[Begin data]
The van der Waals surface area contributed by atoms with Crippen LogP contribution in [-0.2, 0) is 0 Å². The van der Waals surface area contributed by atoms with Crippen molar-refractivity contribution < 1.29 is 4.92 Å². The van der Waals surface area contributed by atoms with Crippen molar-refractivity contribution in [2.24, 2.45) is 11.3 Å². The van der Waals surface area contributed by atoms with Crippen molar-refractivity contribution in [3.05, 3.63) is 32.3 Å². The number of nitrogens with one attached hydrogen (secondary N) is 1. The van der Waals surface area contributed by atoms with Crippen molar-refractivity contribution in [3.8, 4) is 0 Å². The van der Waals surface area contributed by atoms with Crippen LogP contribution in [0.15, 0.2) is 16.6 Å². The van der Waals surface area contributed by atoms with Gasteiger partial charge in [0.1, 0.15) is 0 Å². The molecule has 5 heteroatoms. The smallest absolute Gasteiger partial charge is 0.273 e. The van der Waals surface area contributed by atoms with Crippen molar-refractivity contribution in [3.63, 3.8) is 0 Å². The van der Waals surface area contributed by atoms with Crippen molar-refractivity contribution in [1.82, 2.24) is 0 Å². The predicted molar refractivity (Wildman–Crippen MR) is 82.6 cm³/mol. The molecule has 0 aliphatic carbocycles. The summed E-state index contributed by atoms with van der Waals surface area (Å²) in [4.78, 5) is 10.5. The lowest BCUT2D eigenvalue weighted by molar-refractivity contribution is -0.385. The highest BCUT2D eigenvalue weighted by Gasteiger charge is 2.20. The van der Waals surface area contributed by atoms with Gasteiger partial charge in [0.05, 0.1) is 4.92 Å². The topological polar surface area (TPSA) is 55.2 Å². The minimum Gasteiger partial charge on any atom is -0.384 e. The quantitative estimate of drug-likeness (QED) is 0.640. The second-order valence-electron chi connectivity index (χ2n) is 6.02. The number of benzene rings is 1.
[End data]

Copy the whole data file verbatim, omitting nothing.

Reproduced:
The van der Waals surface area contributed by atoms with Crippen LogP contribution in [-0.2, 0) is 0 Å². The van der Waals surface area contributed by atoms with Crippen molar-refractivity contribution < 1.29 is 4.92 Å². The van der Waals surface area contributed by atoms with Crippen molar-refractivity contribution in [2.24, 2.45) is 11.3 Å². The van der Waals surface area contributed by atoms with Crippen molar-refractivity contribution in [3.05, 3.63) is 32.3 Å². The number of nitrogens with one attached hydrogen (secondary N) is 1. The van der Waals surface area contributed by atoms with Crippen molar-refractivity contribution in [3.8, 4) is 0 Å². The van der Waals surface area contributed by atoms with Crippen LogP contribution in [0.15, 0.2) is 16.6 Å². The van der Waals surface area contributed by atoms with Gasteiger partial charge in [0.1, 0.15) is 0 Å². The molecule has 5 heteroatoms. The smallest absolute Gasteiger partial charge is 0.273 e. The van der Waals surface area contributed by atoms with Crippen molar-refractivity contribution in [3.63, 3.8) is 0 Å². The van der Waals surface area contributed by atoms with Crippen molar-refractivity contribution in [1.82, 2.24) is 0 Å². The predicted molar refractivity (Wildman–Crippen MR) is 82.6 cm³/mol. The molecule has 0 aliphatic carbocycles. The summed E-state index contributed by atoms with van der Waals surface area (Å²) in [4.78, 5) is 10.5. The lowest BCUT2D eigenvalue weighted by molar-refractivity contribution is -0.385. The highest BCUT2D eigenvalue weighted by Gasteiger charge is 2.20. The van der Waals surface area contributed by atoms with Gasteiger partial charge in [0.05, 0.1) is 4.92 Å². The topological polar surface area (TPSA) is 55.2 Å². The minimum Gasteiger partial charge on any atom is -0.384 e. The quantitative estimate of drug-likeness (QED) is 0.640. The second-order valence-electron chi connectivity index (χ2n) is 6.02. The number of benzene rings is 1.